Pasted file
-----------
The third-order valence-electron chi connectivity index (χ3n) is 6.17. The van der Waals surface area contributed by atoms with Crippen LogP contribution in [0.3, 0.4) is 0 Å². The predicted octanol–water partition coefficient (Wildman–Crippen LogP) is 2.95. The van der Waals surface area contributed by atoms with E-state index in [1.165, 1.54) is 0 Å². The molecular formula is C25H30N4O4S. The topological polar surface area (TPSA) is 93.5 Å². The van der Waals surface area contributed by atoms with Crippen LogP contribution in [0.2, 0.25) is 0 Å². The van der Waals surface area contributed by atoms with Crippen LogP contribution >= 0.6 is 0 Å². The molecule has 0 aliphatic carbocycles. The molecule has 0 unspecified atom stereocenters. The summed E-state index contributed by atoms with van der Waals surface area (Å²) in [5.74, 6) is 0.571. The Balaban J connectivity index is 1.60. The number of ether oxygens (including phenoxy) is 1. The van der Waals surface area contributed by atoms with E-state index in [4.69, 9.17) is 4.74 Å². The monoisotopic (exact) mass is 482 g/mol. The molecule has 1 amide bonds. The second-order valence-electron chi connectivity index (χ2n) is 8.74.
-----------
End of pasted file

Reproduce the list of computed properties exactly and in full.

The third-order valence-electron chi connectivity index (χ3n) is 6.17. The van der Waals surface area contributed by atoms with Crippen LogP contribution in [0.3, 0.4) is 0 Å². The predicted octanol–water partition coefficient (Wildman–Crippen LogP) is 2.95. The van der Waals surface area contributed by atoms with E-state index in [1.165, 1.54) is 0 Å². The molecular formula is C25H30N4O4S. The topological polar surface area (TPSA) is 93.5 Å². The van der Waals surface area contributed by atoms with Crippen LogP contribution in [0.2, 0.25) is 0 Å². The van der Waals surface area contributed by atoms with Crippen LogP contribution >= 0.6 is 0 Å². The molecule has 0 aliphatic carbocycles. The molecule has 0 unspecified atom stereocenters. The summed E-state index contributed by atoms with van der Waals surface area (Å²) in [5.74, 6) is 0.571. The Balaban J connectivity index is 1.60. The number of ether oxygens (including phenoxy) is 1. The van der Waals surface area contributed by atoms with E-state index in [4.69, 9.17) is 4.74 Å². The monoisotopic (exact) mass is 482 g/mol. The molecule has 1 amide bonds. The second-order valence-electron chi connectivity index (χ2n) is 8.74.